As far as I can tell, Bloomberg completely ignored the right way to do cap & trade, which starts with auctioning the credits, not giving them away for free.
This is what he says has been ignored by Bloomberg:
AUCTIONED CAP & TRADE — This is the best system, but Bloomberg's remarks seemed to ignore this possibility entirely. In this system, instead of passing out credits for free, the government would hold regularly scheduled auctions. The big advantages are: 1) The cap puts a firm limit on pollution and drives emissions down over time; 2) It raises revenue that can be used to invest in ghg reductions, or cushion consumer impacts, or both; 3) It activates the power of the market to seek out the cheapest and most efficient reductions first, and to prioritize; and 4) It tips the playing field away from big historic polluters and toward leaner and cleaner competitors. One of the potential drawbacks of this system is that it has emissions certainty, but price uncertainty. (It's the inverse problem of the carbon tax.) So there is some risk of price volatility. There are, however, a number of good ways to reduce volatility (such as banking, borrowing, trading system linkages, and so on). These tend to be treated as technical details of the auction system, but they're actually pretty fascinating.
But there's also excitement about someone of Bloomberg's stature speaking out about a way to control emissions. de Place calls the speech a bombshell and says someone else at Sightline will soon be writing about "Bloomberg's awesome framing" of the issue. (That post is now up here.)
MORE: Bloomberg is now delivering his speech. He said that mayors and some governors have taken action on global warming. But he says the federal government, Congress and the administration hasn't done anything meaningful. He laughed at pollution control measures that set goals far out in the future, like one bill that set new standards that have to be reached by 2050.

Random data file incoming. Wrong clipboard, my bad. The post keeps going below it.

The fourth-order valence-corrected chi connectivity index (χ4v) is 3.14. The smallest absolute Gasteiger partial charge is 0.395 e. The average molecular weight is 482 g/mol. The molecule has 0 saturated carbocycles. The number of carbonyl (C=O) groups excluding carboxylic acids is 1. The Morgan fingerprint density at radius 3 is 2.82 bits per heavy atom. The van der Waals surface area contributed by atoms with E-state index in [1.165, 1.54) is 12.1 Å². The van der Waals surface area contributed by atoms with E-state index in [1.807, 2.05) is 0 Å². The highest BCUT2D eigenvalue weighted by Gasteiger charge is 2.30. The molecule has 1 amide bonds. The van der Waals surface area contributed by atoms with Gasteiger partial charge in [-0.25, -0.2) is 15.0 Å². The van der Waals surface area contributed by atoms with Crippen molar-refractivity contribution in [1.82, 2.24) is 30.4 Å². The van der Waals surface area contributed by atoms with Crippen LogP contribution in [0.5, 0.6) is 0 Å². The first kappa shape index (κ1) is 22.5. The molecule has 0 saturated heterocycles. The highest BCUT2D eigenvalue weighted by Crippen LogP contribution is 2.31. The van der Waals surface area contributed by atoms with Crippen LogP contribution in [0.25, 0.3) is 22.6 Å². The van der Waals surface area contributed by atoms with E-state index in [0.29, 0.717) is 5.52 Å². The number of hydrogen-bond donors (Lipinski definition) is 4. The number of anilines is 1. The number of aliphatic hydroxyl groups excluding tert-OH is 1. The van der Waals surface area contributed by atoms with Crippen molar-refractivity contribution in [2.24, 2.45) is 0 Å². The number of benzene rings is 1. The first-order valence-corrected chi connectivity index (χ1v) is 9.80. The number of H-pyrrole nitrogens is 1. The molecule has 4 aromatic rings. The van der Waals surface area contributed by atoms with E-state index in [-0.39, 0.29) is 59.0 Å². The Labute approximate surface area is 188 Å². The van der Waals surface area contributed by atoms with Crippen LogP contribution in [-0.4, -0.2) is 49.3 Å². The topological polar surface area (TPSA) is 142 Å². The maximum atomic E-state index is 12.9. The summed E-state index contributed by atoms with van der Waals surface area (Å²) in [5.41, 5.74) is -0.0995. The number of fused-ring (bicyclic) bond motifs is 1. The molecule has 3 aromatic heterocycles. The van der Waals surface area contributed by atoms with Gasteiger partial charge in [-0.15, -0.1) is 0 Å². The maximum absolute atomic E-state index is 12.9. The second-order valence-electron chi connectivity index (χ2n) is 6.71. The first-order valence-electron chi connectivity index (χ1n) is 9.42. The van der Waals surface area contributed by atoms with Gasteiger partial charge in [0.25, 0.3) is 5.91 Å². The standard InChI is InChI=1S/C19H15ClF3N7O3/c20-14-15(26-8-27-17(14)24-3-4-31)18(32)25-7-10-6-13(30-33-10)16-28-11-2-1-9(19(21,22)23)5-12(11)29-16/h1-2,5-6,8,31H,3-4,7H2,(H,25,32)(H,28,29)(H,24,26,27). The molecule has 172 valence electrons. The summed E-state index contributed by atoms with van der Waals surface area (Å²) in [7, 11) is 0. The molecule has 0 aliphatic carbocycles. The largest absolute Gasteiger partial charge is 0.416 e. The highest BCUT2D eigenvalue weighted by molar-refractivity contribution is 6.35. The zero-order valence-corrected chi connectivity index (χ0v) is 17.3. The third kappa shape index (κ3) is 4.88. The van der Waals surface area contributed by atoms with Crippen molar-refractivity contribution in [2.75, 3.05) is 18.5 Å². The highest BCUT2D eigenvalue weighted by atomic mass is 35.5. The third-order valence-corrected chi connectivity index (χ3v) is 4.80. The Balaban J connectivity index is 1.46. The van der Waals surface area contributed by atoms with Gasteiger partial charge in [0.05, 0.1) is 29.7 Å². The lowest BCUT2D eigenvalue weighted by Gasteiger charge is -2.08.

"Do you know how many people in Congress will be in office, much less alive, in 2050? If I ever saw ducking, that is the ultimate. ...
"There is no substitute for federal leadership. Leadership is not waiting for others to act, or bowing to special interests, or making policy by polling or political calculus. Leadership is about facing facts, making hard decisions and having the independence and courage to do the right thing, even when it's not easy or popular. ... We've all heard people say, "It's a great idea, but for the politics.
"We've got to put progress over politics."
MORE: Is Bloomberg running for president? He knows the question will be asked. He said that on Halloween trick-or-treaters urged him to run for higher office.
"I should mention I was wearing a Steven Colbert mask at the time."
Jokes aside, Bloomberg sounds like an insurgent candidate running against the Washington establishment. He criticized subsidies for corn-based ethanol, which he said may be good agricultural policy, "but you can't argue that it's good for consumers or the environment." And at the same time, the government charges a tariff on sugar-based ethanol.
"Everyone knows that politically-driven policies are costing taxpayers billion while providing only marginal carbon reductions. ...
"We should demand of those running for office an explanation of explicitly what they will do."